The Blog

Life in the 'Jungles' of Calais

After leaving the camp, we walked again down desolate roads, hemmed in by huge grey fences, towards the town. We were silenced by what we had seen. I walked a few steps ahead for a moment as I fought back tears.

On Sunday, myself and five others got up early, left our homes and made our way to Calais. Unlike many others making this trip from the UK, we were not on a booze cruise or European road trip. Instead, we were travelling with all the warm winter donations we could squeeze into six backpacks and heading for the migrant camps of Calais.

The trip was inspired by David Charles and Beth Granville's "Thank-You Letter to the Daily Mail", which called for a "D-Day-style flotilla of solidarity" with the Calais migrants, courtesy of the Daily Mail's £1 P&O ferry promotion.

But, while I am proud of us for gathering donations and travelling to France, our small act of solidarity is not the story here.

The story is that more than two thousand people, mostly fleeing conflicts in Africa and the Middle East, are being forced to live in horrendous conditions, not in a war-torn corner of the globe, but in the heart of Western Europe. The story is that we too, through our tacit support for our government, are complicit in this tragedy.

Life in Calais

We reached the Tioxide Camp after a long, depressing walk through barren concrete landscapes. This camp is home to as many as a thousand people, mostly from Eritrea and Ethiopia. It is centred around a former gymnasium and two incongruous basketball rings hang above row upon row of cheap tents, the sort you see abandoned at the end of music festivals in the UK. There are hundreds more such tents outside the court; the most luxurious are raised on hard wooden pallets to keep the occupants off the frozen ground.

When the site was taken, there had been water and electricity, but that has long since been cut off by the landowner. Now there is just one water source, across the road from the Tioxide Camp and shared with another 'jungle' of mostly Afghan migrants.

We were met, at first with some apprehension, but then with smiles, handshakes and invitations. Donations were dealt out in a flurry - gloves and dominoes were snapped up eagerly, shoes tried on, socks and jumpers claimed, and an issue of STRIKE! passed around.

We were welcomed to sit in the corner with a small group, while an Italian woman who has been coming to Calais since 2009 played the guitar and sang Buffalo Soldier by Bob Marley. It was a beautiful bubble of simplicity within a complicated, foreign situation. As the music ended, I was acutely aware that soon we would leave Tioxide and travel back to the city where so many of these men are desperate to go.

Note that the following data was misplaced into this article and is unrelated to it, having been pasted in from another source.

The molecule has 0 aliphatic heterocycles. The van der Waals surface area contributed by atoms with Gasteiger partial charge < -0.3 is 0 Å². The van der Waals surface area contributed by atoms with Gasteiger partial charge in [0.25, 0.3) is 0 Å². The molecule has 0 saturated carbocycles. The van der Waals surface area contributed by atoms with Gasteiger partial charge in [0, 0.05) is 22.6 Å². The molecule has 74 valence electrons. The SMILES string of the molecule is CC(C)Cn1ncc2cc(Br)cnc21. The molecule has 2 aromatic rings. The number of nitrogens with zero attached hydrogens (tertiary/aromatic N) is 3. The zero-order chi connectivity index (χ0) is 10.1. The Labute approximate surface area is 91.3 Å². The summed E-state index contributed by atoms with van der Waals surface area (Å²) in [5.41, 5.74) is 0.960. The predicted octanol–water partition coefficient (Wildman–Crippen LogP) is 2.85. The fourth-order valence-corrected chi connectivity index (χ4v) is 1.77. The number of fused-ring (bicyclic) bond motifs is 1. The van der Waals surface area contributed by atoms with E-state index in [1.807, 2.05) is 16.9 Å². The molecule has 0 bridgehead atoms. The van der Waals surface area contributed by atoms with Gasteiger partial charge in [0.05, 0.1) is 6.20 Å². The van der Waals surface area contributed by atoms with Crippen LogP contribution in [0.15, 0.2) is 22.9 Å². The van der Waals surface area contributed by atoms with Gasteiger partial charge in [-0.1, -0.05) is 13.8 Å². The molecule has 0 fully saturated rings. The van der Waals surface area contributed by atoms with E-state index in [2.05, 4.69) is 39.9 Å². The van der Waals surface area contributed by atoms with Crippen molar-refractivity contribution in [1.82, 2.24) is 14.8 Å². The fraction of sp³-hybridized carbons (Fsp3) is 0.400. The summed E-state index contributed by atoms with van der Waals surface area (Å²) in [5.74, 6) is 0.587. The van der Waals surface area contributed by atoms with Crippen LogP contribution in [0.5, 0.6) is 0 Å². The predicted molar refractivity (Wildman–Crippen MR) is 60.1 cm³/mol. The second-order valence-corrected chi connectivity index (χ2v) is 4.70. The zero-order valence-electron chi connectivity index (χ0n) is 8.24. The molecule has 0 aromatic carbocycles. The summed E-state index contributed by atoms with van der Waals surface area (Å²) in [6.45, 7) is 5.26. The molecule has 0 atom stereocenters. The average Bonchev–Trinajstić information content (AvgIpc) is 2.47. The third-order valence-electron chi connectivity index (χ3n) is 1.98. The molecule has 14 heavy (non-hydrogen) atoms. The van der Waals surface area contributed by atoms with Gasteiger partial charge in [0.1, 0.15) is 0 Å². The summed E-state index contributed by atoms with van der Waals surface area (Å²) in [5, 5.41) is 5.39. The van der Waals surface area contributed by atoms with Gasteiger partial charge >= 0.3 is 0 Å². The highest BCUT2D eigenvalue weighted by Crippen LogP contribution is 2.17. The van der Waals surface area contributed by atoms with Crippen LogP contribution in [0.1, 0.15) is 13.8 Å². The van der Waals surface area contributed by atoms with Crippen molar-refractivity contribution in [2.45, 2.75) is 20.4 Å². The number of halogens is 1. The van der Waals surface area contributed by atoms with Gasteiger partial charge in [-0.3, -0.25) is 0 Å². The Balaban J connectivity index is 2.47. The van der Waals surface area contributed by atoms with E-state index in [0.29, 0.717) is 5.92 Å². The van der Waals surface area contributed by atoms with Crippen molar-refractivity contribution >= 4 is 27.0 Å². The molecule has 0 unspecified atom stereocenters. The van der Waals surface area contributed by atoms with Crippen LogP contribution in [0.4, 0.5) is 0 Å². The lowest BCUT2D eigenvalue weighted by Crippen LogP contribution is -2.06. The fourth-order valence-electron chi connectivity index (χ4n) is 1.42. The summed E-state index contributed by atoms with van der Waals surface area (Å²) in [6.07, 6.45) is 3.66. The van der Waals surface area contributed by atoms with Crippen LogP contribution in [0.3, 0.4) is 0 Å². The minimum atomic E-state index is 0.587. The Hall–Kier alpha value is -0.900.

After leaving the camp, we walked again down desolate roads, hemmed in by huge grey fences, towards the town. We were silenced by what we had seen. I walked a few steps ahead for a moment as I fought back tears. Then we began to plan further trips, more organised and on a larger scale. We were walking away from the camp, but none of us were willing to walk away for good.

A police van drove by, slowing as it passed, scrutinising our appearance. The only vehicle on the road, it provided a stark reminder of the day-to-day reality of these migrants' lives. They want only to leave Calais and make the most of their lives, but are instead tormented and scapegoated by governments on both sides of the Channel. They are grateful for a day without arrest, pepper spray, beatings - or death.

Our last moments in France were spent on a shuttle bus on the way to the ferry port. A small team of police with two dogs were patrolling a row of parked lorries. As the dogs began snarling and leaping at one of the lorries, my heart sank. I wondered if someone's attempt to cross had been thwarted - and what awaited them if it had.

In my pocket was a small booklet, my photo and personal details printed on its pages. That small booklet was given to me because of where I was born. It allows me to pass into almost any country in the world without molestation. That same coincidence of birth, commemorated in the gold stamp on my booklet's cover, affords me a standard of living that would be considered luxurious by most of the world's residents.

Why do we accept, in our silence, this inequality?

Supporting the Migrants

Unfortunately, the Daily Mail offer is now finished, but ferries to Calais remain relatively inexpensive. Anyone wishing to travel to Calais should contact Calais Migrant Solidarity beforehand. They have a great deal of information on their website and can tell you what items will be of the greatest benefit to the migrants in Calais.

If you are not able to travel to Calais yourself, you can help by sharing the truth about the migrants there. We must counter the dominant alienating narrative perpetuated, in part, through publications such as the Daily Mail. No one should be subjected to this treatment. It is unacceptable and must not be swept from view or used as a scapegoat for the political failings of the ruling class.

Calais is on our doorstep, and we cannot ignore the suffering of these human beings or the complicity of our government. We are all human; let's reconnect with humanity.

First published on Law is War. Big thanks to David Charles for some amazing edits.